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SummarySweetness of the old school
The GoodAt first sight, there seems to be nothing special in Lunar. It appears to be a typical Japanese RPG of the kind that has always been mass-produced in its homeland because it's so easy to design: simplistic gameplay, almost no choices or variables that affect the experience, predictability, etc. This unremarkable formula, however, is really perfectly exploited by the game: with its careful balancing, it manages to turn the tables on the genre and capitalize on its very weakness.
The game's battles are noticeably more challenging than in the majority of other Japanese RPGs, and you are really required to wisely use whatever resources you have. Every character belongs to a certain pre-defined, linearly developing class, and therefore is always strong in certain areas and weak in others. Only by combining forces you can overcome the hordes of crazy baboons and spitting gargoyles that protect the dungeons of the game. And the bosses can just grind you to flour if you don't pay attention.
Lunar has no random battles. I don't like random battles, and I'm not sure whether there are people out there who would willingly give up the sensation of clearing out a dungeon. I enjoyed fighting my way through the dungeons in this game and then simple running around for a while, looking for possibly ignored treasure and knowing that nobody was going to attack me. The dungeons aren't too short and at least create a much-needed sense of danger and adventure.
But the real strength of Lunar is in the narrative. We keep hearing about Japanese RPGs that are worth playing just for their stories, but the majority of those present badly written, convoluted, improbable tales with delusions of grandeur. Lunar, however, is the real deal. Its story may seem simple and relying on the same archetypes we've seen all too many times; but the way it is told, the way it manages to emotionally engage us is what makes it stand out. Every character, every line of dialogue and every event was clearly created with love. The eternal tale of good and evil, of our choices that affect the world, is told with unwavering faith and honesty that deepens our sympathy to the game the more we play.
You'll also bond with the characters you'll control more than in most other games I know. Your companions are simple people, but it's precisely this simplicity that makes them surpass, in a way, the most extravagant casts of Final Fantasy games. Japanese designers often lose their sense of proportion and cross the boundaries of good taste when creating characters. This does not happen in Lunar: its characters resemble real human beings more than schematic representatives of various human traits or grotesquely ridiculous attempts at comic relief. Those characters are depicted with warmth and love; we feel connected to them, and their feelings and actions are believable and understandable.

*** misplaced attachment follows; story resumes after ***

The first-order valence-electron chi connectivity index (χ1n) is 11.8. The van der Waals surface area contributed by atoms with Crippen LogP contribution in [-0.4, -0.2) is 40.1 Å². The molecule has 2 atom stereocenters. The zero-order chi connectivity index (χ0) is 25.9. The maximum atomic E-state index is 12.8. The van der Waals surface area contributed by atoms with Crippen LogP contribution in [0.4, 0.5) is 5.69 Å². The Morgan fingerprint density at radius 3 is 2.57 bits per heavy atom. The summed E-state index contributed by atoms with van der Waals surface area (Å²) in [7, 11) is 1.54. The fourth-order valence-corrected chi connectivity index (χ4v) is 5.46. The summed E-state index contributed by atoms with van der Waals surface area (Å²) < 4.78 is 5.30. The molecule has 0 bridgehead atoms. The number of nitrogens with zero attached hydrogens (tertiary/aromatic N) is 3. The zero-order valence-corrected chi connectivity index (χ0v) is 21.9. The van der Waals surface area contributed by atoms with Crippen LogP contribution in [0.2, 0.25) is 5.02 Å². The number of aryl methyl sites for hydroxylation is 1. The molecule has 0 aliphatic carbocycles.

Unlike most other Japanese games of the time, Lunar boasts a solid English translation. You may not like Working Designs' silly humor and pop culture references, but there is no doubt they put a lot of heart into the project. Being an enhanced version of an older game, this release has charming retro-style top-down graphics oozing the familiar cozy atmosphere of console RPGs during their glory days. It adds anime-style video cutscenes that enhance the game's narrative, emphasizing its dramatic impact.
The BadUnlike Final Fantasy games with their cinematic presentation and flashy, melodramatic openings, Lunar starts slow. The deceptively upbeat atmosphere does little to foreshadow the serious events to come. The first couple of quests are thoroughly unremarkable, forcing you to lead around a geeky character that plays no significant role in the story and is thankfully removed later. Not everyone would enjoy the old-fashioned concept of a silent hero, though I must say he really grows as person during the course of the game.
The real problem of Lunar, however, is that when you strip the game of its wonderful narrative and appealing characters, you are left with a rigid, limited Japanese RPG made according to the restrictive canons of the genre. Progression is very linear, particularly since the world map is small and there are no secrets or optional areas whatsoever. You'll be traveling from point A to point B with very little to do in between. At least there are some character bromides you can collect on the way, but that's not really enough.
Character customization is severely reduced as well. One might argue that all older Japanese RPGs offered little customization, but that is not entirely true: the very first Final Fantasy allowed you to build a custom party. In Lunar, all you can do is fight more enemies, gain a level, and witness your character automatically learn a much-needed spell. Equipment management is degraded to marching into the next town and buying everything you can afford. You are not allowed to think outside of the box and experiment, which greatly diminishes the game's significance as an RPG. Replay value is therefore almost non-existent: there is little incentive to return to the game unless you are overcome by nostalgia and wish to experience its story once again.